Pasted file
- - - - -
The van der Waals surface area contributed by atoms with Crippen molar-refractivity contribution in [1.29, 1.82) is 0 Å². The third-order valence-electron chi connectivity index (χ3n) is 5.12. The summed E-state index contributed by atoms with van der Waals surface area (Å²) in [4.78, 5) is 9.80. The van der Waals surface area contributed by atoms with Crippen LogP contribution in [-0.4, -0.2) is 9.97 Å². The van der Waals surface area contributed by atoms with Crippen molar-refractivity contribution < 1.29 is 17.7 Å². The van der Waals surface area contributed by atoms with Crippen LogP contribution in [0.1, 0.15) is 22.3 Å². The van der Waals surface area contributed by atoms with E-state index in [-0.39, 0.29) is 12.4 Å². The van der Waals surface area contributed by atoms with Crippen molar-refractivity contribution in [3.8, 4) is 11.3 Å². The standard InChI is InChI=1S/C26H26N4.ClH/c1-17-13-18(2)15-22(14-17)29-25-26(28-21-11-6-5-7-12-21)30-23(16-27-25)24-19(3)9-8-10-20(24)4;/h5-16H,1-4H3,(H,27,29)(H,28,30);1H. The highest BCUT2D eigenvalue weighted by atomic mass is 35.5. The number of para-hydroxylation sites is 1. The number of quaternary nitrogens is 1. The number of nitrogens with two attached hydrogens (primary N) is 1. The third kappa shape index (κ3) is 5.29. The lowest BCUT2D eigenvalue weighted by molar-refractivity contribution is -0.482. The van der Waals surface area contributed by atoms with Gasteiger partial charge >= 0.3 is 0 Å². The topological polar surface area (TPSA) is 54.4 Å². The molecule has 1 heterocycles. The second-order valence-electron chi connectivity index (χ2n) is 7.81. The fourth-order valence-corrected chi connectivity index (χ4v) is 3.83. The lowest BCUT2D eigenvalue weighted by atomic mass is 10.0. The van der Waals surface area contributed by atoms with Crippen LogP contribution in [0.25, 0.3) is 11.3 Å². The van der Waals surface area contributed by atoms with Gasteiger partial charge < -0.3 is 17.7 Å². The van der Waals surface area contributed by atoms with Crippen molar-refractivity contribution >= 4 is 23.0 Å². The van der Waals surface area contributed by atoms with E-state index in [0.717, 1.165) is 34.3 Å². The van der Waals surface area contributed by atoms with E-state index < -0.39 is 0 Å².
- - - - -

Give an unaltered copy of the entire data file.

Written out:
The van der Waals surface area contributed by atoms with Crippen molar-refractivity contribution in [1.29, 1.82) is 0 Å². The third-order valence-electron chi connectivity index (χ3n) is 5.12. The summed E-state index contributed by atoms with van der Waals surface area (Å²) in [4.78, 5) is 9.80. The van der Waals surface area contributed by atoms with Crippen LogP contribution in [-0.4, -0.2) is 9.97 Å². The van der Waals surface area contributed by atoms with Crippen molar-refractivity contribution < 1.29 is 17.7 Å². The van der Waals surface area contributed by atoms with Crippen LogP contribution in [0.1, 0.15) is 22.3 Å². The van der Waals surface area contributed by atoms with E-state index in [-0.39, 0.29) is 12.4 Å². The van der Waals surface area contributed by atoms with Crippen molar-refractivity contribution in [3.8, 4) is 11.3 Å². The standard InChI is InChI=1S/C26H26N4.ClH/c1-17-13-18(2)15-22(14-17)29-25-26(28-21-11-6-5-7-12-21)30-23(16-27-25)24-19(3)9-8-10-20(24)4;/h5-16H,1-4H3,(H,27,29)(H,28,30);1H. The highest BCUT2D eigenvalue weighted by atomic mass is 35.5. The number of para-hydroxylation sites is 1. The number of quaternary nitrogens is 1. The number of nitrogens with two attached hydrogens (primary N) is 1. The third kappa shape index (κ3) is 5.29. The lowest BCUT2D eigenvalue weighted by molar-refractivity contribution is -0.482. The van der Waals surface area contributed by atoms with Gasteiger partial charge >= 0.3 is 0 Å². The topological polar surface area (TPSA) is 54.4 Å². The molecule has 1 heterocycles. The second-order valence-electron chi connectivity index (χ2n) is 7.81. The fourth-order valence-corrected chi connectivity index (χ4v) is 3.83. The lowest BCUT2D eigenvalue weighted by atomic mass is 10.0. The van der Waals surface area contributed by atoms with Crippen LogP contribution in [0.25, 0.3) is 11.3 Å². The van der Waals surface area contributed by atoms with Gasteiger partial charge < -0.3 is 17.7 Å². The van der Waals surface area contributed by atoms with Crippen molar-refractivity contribution >= 4 is 23.0 Å². The van der Waals surface area contributed by atoms with E-state index in [0.717, 1.165) is 34.3 Å². The van der Waals surface area contributed by atoms with E-state index < -0.39 is 0 Å².